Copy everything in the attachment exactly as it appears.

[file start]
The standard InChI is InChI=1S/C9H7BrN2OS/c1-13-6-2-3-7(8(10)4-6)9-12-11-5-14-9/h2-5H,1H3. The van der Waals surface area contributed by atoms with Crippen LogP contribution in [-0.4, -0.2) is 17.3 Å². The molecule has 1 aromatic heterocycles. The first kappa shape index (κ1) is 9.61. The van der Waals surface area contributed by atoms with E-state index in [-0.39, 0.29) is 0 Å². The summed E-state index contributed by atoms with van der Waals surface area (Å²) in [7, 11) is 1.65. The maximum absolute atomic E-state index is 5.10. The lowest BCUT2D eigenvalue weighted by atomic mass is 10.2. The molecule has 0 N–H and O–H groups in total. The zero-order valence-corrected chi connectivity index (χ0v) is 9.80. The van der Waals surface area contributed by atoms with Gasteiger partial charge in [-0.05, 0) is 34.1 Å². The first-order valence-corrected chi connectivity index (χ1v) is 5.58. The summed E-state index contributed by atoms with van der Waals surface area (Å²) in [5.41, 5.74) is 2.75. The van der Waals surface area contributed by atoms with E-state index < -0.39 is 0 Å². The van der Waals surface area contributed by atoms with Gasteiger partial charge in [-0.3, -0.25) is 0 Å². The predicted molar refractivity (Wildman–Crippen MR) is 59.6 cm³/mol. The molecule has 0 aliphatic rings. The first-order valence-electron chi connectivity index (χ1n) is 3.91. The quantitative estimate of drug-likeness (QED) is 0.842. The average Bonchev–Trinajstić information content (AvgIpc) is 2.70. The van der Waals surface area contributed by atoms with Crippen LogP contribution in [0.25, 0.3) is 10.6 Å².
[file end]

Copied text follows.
The standard InChI is InChI=1S/C9H7BrN2OS/c1-13-6-2-3-7(8(10)4-6)9-12-11-5-14-9/h2-5H,1H3. The van der Waals surface area contributed by atoms with Crippen LogP contribution in [-0.4, -0.2) is 17.3 Å². The molecule has 1 aromatic heterocycles. The first kappa shape index (κ1) is 9.61. The van der Waals surface area contributed by atoms with E-state index in [-0.39, 0.29) is 0 Å². The summed E-state index contributed by atoms with van der Waals surface area (Å²) in [7, 11) is 1.65. The maximum absolute atomic E-state index is 5.10. The lowest BCUT2D eigenvalue weighted by atomic mass is 10.2. The molecule has 0 N–H and O–H groups in total. The zero-order valence-corrected chi connectivity index (χ0v) is 9.80. The van der Waals surface area contributed by atoms with Gasteiger partial charge in [-0.05, 0) is 34.1 Å². The first-order valence-corrected chi connectivity index (χ1v) is 5.58. The summed E-state index contributed by atoms with van der Waals surface area (Å²) in [5.41, 5.74) is 2.75. The van der Waals surface area contributed by atoms with E-state index < -0.39 is 0 Å². The van der Waals surface area contributed by atoms with Gasteiger partial charge in [-0.3, -0.25) is 0 Å². The predicted molar refractivity (Wildman–Crippen MR) is 59.6 cm³/mol. The molecule has 0 aliphatic rings. The first-order valence-electron chi connectivity index (χ1n) is 3.91. The quantitative estimate of drug-likeness (QED) is 0.842. The average Bonchev–Trinajstić information content (AvgIpc) is 2.70. The van der Waals surface area contributed by atoms with Crippen LogP contribution in [0.25, 0.3) is 10.6 Å².